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Gordon Miller

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April 2, 2006 | Debra J. Miller, Debra J. Miller teaches English at a private high school in Los Angeles.
On Thursday, Oct. 8, 1964, the day the police decided my mother killed my father, I woke up late, the kind of late that snaps you out of your favorite dream, the one where you're wrapped in the arms of your favorite TV hunk--mine was Dr. Kildare--and he's just about to . . . when bang your unconscious tells you the sun is out, the lights are on all over the house and you're going to be late for school because nobody got you out of bed. We were a family of five. I was 14 and the oldest.
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SPORTS
November 19, 2009 | By Steve Harvey
Cleveland (1-8) versus Detroit (1-8): They don't come any smaller than this. But which team really is worse? Both cities are indulging in a little one-downmanship on that question. Lions fans Gordon Miller and John Crick are marketing something for Detroit fans to wave: "The Official We ARE Terrible Towel" ($10 apiece). As the Detroit Free Press pointed out, the towels are white -- naturally. But Cleveland has its backers. The Browns' sitcom was on national TV on Monday -- a 16-0 loss to Baltimore.
ENTERTAINMENT
May 11, 2001 | PHILIP BRANDES
You might want to think carefully before dialing "Room Service" at Canoga Park's West Valley Playhouse. Chiefly remembered nowadays as a problematic 1938 movie vehicle for the Marx Brothers, this onetime Broadway hit by John Murray and Allen Boretz proves a seriously dated period farce. The formulaic backstage antics revolve around an unscrupulous producer's efforts to get his latest show on the boards.
ENTERTAINMENT
May 14, 1997 | JAN HERMAN, TIMES STAFF WRITER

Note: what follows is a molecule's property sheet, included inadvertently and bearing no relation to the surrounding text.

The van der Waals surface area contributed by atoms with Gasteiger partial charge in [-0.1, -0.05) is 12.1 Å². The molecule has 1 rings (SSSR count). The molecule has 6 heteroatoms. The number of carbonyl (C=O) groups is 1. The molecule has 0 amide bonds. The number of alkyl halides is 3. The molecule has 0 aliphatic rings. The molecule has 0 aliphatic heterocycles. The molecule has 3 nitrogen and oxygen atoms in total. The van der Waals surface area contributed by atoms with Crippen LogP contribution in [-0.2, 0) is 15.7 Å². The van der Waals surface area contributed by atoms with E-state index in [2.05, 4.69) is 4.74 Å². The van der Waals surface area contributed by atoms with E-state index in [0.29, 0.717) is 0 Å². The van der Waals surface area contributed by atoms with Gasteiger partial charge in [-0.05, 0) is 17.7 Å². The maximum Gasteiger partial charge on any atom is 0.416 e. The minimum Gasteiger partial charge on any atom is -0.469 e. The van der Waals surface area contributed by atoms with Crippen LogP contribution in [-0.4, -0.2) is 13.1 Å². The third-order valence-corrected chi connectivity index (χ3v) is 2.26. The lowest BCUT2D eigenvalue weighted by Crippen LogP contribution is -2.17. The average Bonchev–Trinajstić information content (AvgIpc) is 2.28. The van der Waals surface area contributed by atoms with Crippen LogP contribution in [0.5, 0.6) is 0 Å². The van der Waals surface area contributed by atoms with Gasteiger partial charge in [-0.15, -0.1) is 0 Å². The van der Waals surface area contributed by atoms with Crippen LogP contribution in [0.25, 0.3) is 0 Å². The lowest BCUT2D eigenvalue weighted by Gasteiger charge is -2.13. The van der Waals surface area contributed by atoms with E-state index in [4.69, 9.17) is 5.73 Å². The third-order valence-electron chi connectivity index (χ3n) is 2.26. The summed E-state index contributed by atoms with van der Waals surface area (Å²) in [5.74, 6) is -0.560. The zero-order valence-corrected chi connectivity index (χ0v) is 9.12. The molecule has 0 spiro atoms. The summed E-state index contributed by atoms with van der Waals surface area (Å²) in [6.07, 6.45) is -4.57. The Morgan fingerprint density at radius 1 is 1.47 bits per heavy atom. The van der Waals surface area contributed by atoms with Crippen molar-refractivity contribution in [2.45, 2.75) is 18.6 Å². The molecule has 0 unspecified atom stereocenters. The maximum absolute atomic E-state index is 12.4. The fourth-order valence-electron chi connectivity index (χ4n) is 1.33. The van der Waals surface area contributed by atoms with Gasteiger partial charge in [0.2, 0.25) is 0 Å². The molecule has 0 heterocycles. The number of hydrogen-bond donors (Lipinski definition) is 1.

"Room Service," which is getting a big, stylish, knockabout revival at the Laguna Playhouse's Moulton Theater, couldn't be written today. It reflects a bygone era when Broadway played a crowning role in the national culture even as Hollywood was stealing its glory, if not yet its thunder.
SPORTS
May 17, 1986 | From Times Wire Services
Howard Twitty, who has helped rebuild his game by reading Ben Hogan's instructional book, shot his second straight two-under-par 68 Friday to tie David Edwards for the lead at 136 in the second round of the Colonial National Invitation golf tournament at Fort Worth. Hogan, the legendary player who once called Colonial his home course and who won the tournament five times, published a book a generation ago, listing what he called the five fundamentals of golf.
SPORTS
April 12, 2008 | From Times Staff and Wire Reports
James Blake's perseverance and Andy Roddick's power gave the United States a commanding lead over France in the Davis Cup quarterfinals. Blake fought off two match points to beat Paul-Henri Mathieu, 7-6 (5), 6-7 (3), 6-3, 3-6, 7-5 on Friday to give the U.S. a 2-0 lead in the best-of-five series at Winston-Salem, N.C. Roddick had 30 aces on the indoor hard-court in a 6-4, 7-6 (3), 7-6 (5) victory over Michael Llodra in the opening match.
ENTERTAINMENT
September 6, 1987 | JANICE ARKATOV
Don't ask Robert Woodruff to compare his staging of "The Tempest" (opening Monday at the La Jolla Playhouse) to anybody else's. He's never seen another production. "My mind is virtually uncluttered--empty," said the director. Well, not exactly. For the past several months, he and set designer Doug Stein have been carving out a definite image of the piece. "We tried lots of things," Woodruff said. "Like a motel; that was silly. But when I saw this set (design), I said, 'This is the play.'
NEWS
October 1, 1987 | MARY LOU LOPER, Times Staff Writer
From its perch on Mt. Washington, the Southwest Museum's incredible night views of the city were being enjoyed to the hilt by the city's cultural and social leaders who flocked up the hill the other evening for Southwest's 80th anniversary gala.
IMAGE
November 23, 2008 | Monica Corcoran, Corcoran is a Times staff writer.
In a perfect world, nails wouldn't chip and our follicles would never betray us and spit out gray hairs. But in real life, we need maintenance. American women spent enough on that last year to help make U.S. hair salons a $6-billion business, and that's in addition to what we shelled out to spiff up the rest of us. A year ago, grooming costs didn't raise a perfectly arched brow. Now, we're tallying each treatment and taking matters into our own hands.
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